When my sister, Becky Montes was a mere two years-old, my mother, Teresa Montalvo, introduced her to advocacy for other Latinas—my sister just didn’t know it at the time. They lived in a tiny, beige apartment across Pasadena City College (PCC) and my mother, an immigrant from Mexico City, had been living in the United States for 11 years.

One morning, while walking along Colorado Boulevard with my sister, my mother heard a familiar sound coming from PCC, one that reminded her of Mexico City. Unbeknownst to them, a little ways from their apartment were women at PCC setting up for the second annual Adelante Mujer Latina (AML) conference, held in part to encourage young teenage Latinas to continue to pursue higher education and open a space where they can feel comfortable to share their dreams.

My mother, full of curiosity and excitement, followed that sound, through the open spaces of PCC and found women standing around waiting for a dance performance to start.

“I was passing by and heard mariachi music and saw some women wearing Mexican outfits who were going to dance,” said my mom. “When I walked further into the quad area, I saw this colorful event unfold in front of me and felt instantly connected to [AML].”

After my mother attended the conference on that fateful day in 1995, she knew that she wanted to get involved. When the third AML conference rolled around, she decided to enlist parents to join and attend the conference with her.

“Every year, I tried to bring people to the conference,” said my mom. “Even if I didn’t go, I still continued to tell parents about it.”

Since then, she has been involved in the conference in different ways including being a workshop presenter, where women from different professions hold workshops and talk about how they overcome adversity and persevere.

“I never thought I would have the opportunity to [present at the AML conference],” said my mom. “This conference gave me a place to belong to and hope that I could continue my higher education.”

With her determination and the help of AML, my mother completed her Bachelor’s degree and later, Master’s degree in Marriage and Family Therapy from Pacific Oaks College.

With the abundant support of AML and having gone back to school, my mother knew that stumbling upon the conference with my sister was no coincidence but in fact a community that she wanted my sister and I to be part of.

“I was never in a committee,” said my mom. “But I thought I could enroll my daughter.”

Behind the scenes, there are meetings held once a month to create the conference, where young Latinas part of the Teen Committee, convene and voice their opinions on what they would like to see at the conference.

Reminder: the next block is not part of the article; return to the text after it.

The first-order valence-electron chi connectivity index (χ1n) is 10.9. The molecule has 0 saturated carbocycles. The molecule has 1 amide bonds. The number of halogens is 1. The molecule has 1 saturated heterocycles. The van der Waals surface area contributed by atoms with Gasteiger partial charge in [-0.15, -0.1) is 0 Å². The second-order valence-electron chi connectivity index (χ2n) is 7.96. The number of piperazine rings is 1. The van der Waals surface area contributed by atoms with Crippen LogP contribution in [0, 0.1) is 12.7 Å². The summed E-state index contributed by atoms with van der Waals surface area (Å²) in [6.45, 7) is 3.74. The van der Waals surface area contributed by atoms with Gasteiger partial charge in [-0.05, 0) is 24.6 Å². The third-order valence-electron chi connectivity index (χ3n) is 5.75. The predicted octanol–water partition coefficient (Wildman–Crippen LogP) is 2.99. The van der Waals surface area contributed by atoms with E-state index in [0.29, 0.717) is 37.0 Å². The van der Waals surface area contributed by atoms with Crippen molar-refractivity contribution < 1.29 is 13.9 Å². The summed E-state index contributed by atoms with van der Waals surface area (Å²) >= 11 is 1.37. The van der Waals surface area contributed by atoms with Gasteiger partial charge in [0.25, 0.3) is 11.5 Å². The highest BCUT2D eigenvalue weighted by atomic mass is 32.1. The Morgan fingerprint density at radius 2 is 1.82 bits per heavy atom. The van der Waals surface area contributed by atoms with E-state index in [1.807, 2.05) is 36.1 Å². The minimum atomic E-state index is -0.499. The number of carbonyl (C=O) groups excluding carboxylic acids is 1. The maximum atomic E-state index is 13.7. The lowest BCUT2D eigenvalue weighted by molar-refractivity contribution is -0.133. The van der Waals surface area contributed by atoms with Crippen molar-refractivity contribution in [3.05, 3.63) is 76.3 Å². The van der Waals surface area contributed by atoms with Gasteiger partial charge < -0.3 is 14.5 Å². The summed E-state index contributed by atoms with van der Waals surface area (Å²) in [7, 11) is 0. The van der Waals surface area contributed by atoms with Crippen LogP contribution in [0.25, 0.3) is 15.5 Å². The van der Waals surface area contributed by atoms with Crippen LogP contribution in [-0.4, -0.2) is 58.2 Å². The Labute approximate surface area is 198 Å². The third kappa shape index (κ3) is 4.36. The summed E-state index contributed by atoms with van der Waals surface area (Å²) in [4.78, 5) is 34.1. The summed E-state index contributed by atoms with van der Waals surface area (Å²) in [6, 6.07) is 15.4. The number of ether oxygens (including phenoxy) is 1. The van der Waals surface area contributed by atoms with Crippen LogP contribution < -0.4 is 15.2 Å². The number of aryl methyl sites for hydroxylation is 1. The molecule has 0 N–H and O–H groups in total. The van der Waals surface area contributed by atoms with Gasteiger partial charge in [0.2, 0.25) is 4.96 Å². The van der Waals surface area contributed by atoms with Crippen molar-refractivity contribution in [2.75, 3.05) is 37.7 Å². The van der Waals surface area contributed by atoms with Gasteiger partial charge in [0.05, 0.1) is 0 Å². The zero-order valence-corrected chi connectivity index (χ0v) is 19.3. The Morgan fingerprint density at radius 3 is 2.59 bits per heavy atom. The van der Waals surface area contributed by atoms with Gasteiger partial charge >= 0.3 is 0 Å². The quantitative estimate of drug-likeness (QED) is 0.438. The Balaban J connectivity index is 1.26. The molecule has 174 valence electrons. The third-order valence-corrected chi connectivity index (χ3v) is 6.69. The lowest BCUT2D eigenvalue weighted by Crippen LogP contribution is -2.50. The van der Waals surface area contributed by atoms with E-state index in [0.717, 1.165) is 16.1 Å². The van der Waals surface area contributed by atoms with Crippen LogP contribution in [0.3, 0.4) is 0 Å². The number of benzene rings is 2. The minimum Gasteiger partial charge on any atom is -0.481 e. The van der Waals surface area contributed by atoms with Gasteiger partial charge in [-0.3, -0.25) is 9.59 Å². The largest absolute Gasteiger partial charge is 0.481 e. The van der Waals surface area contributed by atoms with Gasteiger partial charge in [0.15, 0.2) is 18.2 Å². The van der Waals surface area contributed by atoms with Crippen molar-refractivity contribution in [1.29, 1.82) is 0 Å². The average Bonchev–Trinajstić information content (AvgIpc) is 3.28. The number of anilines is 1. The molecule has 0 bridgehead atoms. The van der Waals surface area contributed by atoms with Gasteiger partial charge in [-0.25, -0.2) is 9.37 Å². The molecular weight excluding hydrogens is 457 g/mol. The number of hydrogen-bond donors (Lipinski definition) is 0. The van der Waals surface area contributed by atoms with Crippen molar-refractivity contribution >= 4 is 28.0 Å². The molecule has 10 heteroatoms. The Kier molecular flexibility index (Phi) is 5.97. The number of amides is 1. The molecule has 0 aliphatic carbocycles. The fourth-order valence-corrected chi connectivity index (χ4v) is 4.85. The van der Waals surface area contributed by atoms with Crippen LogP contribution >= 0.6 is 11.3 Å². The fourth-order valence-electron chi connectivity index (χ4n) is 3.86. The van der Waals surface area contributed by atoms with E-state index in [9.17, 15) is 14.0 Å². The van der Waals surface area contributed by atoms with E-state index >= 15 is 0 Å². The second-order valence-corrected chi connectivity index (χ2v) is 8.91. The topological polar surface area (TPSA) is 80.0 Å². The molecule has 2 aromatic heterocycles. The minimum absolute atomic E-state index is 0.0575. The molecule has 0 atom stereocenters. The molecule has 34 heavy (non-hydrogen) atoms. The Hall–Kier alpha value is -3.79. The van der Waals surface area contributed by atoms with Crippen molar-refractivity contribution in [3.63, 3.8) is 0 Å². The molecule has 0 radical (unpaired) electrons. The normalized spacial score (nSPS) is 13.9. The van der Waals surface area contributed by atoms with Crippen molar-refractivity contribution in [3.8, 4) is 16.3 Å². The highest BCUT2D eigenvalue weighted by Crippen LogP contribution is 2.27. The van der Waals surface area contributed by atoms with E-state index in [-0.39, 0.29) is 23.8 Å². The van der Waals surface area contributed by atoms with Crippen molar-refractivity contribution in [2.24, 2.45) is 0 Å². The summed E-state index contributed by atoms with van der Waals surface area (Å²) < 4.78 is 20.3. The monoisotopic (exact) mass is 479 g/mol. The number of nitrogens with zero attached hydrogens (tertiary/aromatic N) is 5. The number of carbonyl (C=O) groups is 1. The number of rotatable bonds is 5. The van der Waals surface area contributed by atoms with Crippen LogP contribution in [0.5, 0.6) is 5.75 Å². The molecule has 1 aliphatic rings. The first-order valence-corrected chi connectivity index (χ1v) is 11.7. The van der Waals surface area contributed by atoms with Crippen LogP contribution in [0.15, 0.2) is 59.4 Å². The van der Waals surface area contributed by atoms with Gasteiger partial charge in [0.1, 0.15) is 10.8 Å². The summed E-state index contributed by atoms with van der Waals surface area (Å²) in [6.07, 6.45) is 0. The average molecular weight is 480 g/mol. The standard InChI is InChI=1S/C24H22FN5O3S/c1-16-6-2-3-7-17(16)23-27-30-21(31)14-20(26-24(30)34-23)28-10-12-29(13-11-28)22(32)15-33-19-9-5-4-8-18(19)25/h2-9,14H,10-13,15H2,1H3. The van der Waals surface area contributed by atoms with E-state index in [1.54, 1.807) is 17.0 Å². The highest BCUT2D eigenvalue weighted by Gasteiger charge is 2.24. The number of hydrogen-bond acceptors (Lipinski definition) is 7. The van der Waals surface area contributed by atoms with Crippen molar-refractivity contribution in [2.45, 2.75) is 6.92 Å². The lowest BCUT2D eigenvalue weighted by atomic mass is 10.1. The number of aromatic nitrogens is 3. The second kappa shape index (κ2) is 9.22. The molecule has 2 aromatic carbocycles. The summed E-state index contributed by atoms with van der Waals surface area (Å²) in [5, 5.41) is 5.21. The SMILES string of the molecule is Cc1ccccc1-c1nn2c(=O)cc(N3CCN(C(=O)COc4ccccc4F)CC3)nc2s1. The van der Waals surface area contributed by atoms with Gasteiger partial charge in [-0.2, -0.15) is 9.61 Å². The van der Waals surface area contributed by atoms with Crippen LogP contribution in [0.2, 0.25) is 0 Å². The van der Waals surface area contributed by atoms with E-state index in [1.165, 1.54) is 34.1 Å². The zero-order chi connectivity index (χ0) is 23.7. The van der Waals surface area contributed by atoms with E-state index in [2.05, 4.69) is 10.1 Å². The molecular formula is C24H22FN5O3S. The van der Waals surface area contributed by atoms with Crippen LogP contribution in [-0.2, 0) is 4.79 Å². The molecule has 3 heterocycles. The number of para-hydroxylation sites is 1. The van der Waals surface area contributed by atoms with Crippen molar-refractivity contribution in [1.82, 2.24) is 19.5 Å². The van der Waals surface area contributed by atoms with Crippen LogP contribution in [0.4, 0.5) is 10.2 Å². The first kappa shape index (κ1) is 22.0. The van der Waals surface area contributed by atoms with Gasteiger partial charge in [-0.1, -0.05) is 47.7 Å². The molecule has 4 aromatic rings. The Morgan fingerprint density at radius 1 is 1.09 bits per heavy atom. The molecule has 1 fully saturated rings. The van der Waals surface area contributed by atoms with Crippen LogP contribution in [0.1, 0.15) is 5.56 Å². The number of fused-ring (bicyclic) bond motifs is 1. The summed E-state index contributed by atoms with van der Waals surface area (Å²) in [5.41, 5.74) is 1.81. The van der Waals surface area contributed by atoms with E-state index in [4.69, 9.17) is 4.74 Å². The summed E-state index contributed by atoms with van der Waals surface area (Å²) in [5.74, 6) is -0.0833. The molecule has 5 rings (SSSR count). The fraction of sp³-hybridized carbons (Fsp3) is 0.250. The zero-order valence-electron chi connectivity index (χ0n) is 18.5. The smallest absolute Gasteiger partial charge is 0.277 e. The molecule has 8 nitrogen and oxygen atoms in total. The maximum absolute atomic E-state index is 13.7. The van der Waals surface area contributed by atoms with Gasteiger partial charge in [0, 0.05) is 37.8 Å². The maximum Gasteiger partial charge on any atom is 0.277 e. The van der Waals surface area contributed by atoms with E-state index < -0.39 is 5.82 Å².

While attending PCC, my sister was part of the Teen Committee and helped plan some of the conferences. During her time involved, she was pushed to take risks and felt like she was in a space where she was encouraged to be herself.

“I remember I had that feeling inside where I wanted to express myself,” said my sister. “Having finally found a space where adults consistently care and believe in you is really special.”

As a teen, what my sister found most compelling was how she saw women of color achieve things that normally would be overlooked or ignored in everyday life and mainstream media.

“When I saw women of color who got their Ph.D. from renowned institutions, it helped me see that I could go to graduate school,” said my sister. “Stereotypes impact you but seeing those women helped me realize that I have the gift of being able to say, ‘I’m capable.’”

My sister graduated from Berkeley in 2015, where she earned her Bachelor’s degree in Psychology, and was recently accepted to Master of Social Work programs at University of Pennsylvania and University of Michigan.

As the years go by, the AML conference has opened new possibilities to young Latinas, where they are able to see women in their life, not as competition but as a support system they can always lean on.

“AML is a ‘call to action’ for all of us to support and celebrate each other’s gifts, passions, challenges, goals, and accomplishments,” said Stella Murga, former chair of Adelante Mujer Latina. “This is what AML is really all about – believing in and supporting our youth and each other.”

As a nineteen year-old Latina, who attends PCC and hopes to go to film school at New York University, this is what I mostly pay attention to: the opportunity to become stronger in my own skin through the help of other women.

AML has been a positive influence in our lives. Every moment spent volunteering for or attending the conference is an opportunity to instill self-love, community love, and empowerment.

I often call this a revolution because being involved has given me the power to continue to work towards my dream and support other Latinas along the way.

Thanks to Adelante Mujer Latina, I have come to love my culture and embrace that being Latina is as powerful as being alive.

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